Latest Issue of Science News


Docs shy away from telling kids they're heavy

In 1980, about 1 in 20 U.S. children and teens was overweight. Today, that figure is closer to 1 in 6. Abetting this unhealthy trend appears to be reluctance by physicians to discuss weight with their young patients or parents.

Researchers with the National Center for Health Statistics in Hyattsville, Md., analyzed data that had been collected for 1,473 overweight children between 1999 and 2002 as part of a national health survey. The likelihood that a health professional had mentioned a weight problem varied with a child's age and ethnicity, according to a report by Cynthia L. Ogden and Carolyn J. Tabak in the Sept. 2 Morbidity and Mortality Weekly Report. Some 52 percent of adolescents ages 16 to 19 were warned about their unhealthy weights, but the rate declined with age. Only 17 percent of families with overweight children under 6 were warned.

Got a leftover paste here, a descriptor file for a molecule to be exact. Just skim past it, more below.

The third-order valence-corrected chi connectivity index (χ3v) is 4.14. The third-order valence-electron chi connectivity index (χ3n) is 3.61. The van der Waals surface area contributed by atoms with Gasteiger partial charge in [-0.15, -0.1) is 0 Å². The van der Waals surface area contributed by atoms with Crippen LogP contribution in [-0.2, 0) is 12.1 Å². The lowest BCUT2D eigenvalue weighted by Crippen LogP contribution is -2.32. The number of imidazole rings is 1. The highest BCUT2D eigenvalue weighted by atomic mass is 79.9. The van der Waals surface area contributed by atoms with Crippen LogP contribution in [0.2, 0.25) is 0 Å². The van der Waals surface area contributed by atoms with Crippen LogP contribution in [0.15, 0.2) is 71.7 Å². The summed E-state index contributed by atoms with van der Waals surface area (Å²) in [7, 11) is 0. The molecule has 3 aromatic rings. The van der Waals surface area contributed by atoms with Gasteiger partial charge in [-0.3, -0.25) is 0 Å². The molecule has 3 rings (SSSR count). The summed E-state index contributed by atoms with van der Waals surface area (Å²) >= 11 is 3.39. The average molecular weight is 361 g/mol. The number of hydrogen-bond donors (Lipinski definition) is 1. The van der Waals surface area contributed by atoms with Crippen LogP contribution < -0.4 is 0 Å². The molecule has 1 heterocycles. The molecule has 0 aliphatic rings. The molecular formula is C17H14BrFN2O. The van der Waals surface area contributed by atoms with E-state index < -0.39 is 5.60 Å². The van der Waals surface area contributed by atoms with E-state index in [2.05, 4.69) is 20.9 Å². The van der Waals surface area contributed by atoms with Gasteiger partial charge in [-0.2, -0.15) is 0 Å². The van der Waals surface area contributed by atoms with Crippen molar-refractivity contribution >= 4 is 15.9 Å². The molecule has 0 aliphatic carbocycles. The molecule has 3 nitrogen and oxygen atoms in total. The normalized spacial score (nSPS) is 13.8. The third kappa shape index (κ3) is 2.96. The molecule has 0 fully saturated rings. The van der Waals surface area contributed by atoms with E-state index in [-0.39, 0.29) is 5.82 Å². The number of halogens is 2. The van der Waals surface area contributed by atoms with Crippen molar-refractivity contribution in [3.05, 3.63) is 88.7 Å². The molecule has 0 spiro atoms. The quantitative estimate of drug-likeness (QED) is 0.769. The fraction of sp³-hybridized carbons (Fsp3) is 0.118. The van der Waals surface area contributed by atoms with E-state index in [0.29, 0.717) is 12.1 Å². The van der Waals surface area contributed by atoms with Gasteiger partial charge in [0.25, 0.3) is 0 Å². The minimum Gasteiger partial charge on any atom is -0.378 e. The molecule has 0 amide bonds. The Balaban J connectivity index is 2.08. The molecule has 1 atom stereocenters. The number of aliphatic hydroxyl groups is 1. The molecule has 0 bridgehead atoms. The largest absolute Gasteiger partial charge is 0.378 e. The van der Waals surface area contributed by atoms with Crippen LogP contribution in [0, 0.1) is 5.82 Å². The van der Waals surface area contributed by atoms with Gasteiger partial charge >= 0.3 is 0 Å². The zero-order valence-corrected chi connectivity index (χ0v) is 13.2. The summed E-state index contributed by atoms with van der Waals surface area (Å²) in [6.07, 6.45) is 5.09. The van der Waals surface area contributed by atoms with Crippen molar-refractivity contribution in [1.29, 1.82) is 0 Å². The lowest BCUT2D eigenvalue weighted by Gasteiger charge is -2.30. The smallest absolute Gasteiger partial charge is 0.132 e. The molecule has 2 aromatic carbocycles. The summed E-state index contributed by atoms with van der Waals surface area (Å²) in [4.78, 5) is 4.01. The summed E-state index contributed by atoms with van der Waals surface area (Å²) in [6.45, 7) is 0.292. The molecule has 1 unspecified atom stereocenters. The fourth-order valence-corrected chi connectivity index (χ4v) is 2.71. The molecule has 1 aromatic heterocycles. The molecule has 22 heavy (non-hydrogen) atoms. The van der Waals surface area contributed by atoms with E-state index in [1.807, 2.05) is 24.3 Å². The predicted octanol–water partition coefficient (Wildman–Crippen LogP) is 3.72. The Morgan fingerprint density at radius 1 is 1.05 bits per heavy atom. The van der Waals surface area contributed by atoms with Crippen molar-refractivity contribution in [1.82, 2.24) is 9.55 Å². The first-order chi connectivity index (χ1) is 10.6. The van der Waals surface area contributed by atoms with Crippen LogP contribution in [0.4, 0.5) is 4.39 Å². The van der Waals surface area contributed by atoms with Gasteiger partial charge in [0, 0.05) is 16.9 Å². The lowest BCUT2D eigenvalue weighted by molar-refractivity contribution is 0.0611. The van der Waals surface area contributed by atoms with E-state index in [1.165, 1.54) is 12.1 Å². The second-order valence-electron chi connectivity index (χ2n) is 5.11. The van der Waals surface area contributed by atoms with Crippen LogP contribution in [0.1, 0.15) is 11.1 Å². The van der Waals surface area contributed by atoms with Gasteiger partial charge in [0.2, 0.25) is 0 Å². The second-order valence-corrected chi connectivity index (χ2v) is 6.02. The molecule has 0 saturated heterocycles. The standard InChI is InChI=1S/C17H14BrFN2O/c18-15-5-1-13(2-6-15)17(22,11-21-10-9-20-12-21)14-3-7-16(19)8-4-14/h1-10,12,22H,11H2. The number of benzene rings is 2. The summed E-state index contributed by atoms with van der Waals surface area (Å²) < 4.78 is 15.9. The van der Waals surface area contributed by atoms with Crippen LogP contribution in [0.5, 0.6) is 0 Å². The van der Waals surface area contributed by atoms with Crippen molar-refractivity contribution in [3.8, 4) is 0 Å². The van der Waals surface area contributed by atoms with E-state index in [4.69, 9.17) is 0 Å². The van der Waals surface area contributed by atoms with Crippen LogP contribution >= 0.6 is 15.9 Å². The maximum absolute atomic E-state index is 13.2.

Note: To comment, Science News subscribing members must now establish a separate login relationship with Disqus. Click the Disqus icon below, enter your e-mail and click “forgot password” to reset your password. You may also log into Disqus using Facebook, Twitter or Google.

This article is available only to subscribing members. Join SSP today or Log in.